Burglaries Yield Prison Time

Burglaries Yield Prison Time

They got away with it for awhile — three young men burglarizing Chantilly homes, this spring, while the owners were gone. They broke windows and doors, ransacked rooms and stole expensive items.

But in the end, all three were caught. And now, one by one, they're being punished for their deeds. The latest was Cesar Perez, 20, of Franklin Farm. With his girlfriend and their 3-month-old son looking on, he was sentenced Friday to nearly three years in prison.

"I would like to apologize to the court," he said, while his girlfriend cried quietly in the front row. "I don't know what I was thinking."

PEREZ, LIKE HIS partners in crime, lived in or near the neighborhoods they victimized; he resided at 3240 Tayloe Court. The rash of burglaries happened between March 5 and April 16 in the Franklin Glen, Chantilly Farms, Ox Hill and Legato Acres communities.

Homeowners would leave for work or vacation and come home to find that their houses had been broken into, their premises left in disarray and many of their belongings stolen. But on April 16, when a neighbor heard glass breaking at the house next door and quickly called police, officers responded immediately and apprehended Perez and two teen-agers.

One of the burglaries happened between April 12-16 at a home in the 13600 block of Brockmeyer Court in Chantilly's Ox Hill community. The owners had locked their house, April 12, and left for vacation. But on April 16, around 10:30 a.m., a neighbor discovered the rear door to the back deck had been smashed out.

Someone had rummaged through drawers and thrown them on the floor, and the refrigerator door was ajar. Police were called. Returning home, the owners reported missing items including pearl, diamond, amethyst and gold jewelry, 50 state coins, rolls of coins two gold money clips.

However, some 15 minutes before that burglary was discovered, a man in Legato Acres off Piney Branch Road heard glass breaking. He told police he'd seen two males breaking into his neighbor's house — and an officer saw them leaving it. They fled, but were soon captured.

One of them was Perez, and police found a money clip, loose coins and a Motorola pager on his person. On July 1 in Circuit Court, he pleaded guilty to two counts of breaking and entering. He returned last Friday, Sept. 12, for sentencing before Judge M. Langhorne Keith.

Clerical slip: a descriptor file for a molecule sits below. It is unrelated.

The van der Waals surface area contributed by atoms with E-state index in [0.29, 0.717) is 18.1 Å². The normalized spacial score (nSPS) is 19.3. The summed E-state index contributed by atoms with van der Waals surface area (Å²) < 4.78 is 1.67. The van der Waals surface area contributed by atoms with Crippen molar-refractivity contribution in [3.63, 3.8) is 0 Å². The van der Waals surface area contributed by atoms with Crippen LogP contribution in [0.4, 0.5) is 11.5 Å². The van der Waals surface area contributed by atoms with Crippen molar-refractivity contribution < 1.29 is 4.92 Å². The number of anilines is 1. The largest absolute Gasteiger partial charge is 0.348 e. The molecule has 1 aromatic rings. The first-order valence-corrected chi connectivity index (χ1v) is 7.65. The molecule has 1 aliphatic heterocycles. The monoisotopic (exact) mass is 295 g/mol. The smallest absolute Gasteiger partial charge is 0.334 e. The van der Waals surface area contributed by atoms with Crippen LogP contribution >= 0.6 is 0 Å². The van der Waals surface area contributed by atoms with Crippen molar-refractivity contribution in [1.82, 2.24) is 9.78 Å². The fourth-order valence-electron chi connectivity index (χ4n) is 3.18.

ASSISTANT COMMONWEALTH'S Attorney Greg Holt said Perez owed $15,000 in restitution and asked for a sentence on the upper end of the guidelines, ranging from two years, 10 months to five years, seven months. But defense attorney Ronald Lynch asked for less, saying that, in April, Judge Kathleen MacKay had sentenced Perez to the eight months in prison she'd suspended from an earlier, 12-month sentence she'd given him from a prior burglary conviction.

Employed as a housepainter, Perez came to the U.S., 15 years ago, from El Salvador, and Lynch said his criminal behavior was a puzzle. "His family went to all the trouble to get him up here, and then [he does this]," said Lynch. "He's not a hostile, young man, and I don't think he can explain to you why he did it."

He said Perez needs to "disassociate from his negative peers." He also noted that he needs intensive, substance-abuse treatment for his alcohol use.

This young man is worthy of a second chance — a second bite of the apple to do something with his life," said Lynch. "He's a family man now. His fiancée and young son are here — he's got motivation."

Nonetheless, Judge Keith could not overlook the severity of Perez' crimes. He sentenced him to two years, 10 months total, plus 18 months probation upon his release. He also ordered Perez to receive substance-abuse treatment and maintain full-time employment.

This sentence plus the earlier eight months equaled 3 1/2 years in prison but, since Perez has been in jail six months, that leaves him about three years to serve. Afterward, Lynch said, "Under the circumstances [so soon after the prior conviction], I thought it was fair. He was fortunate."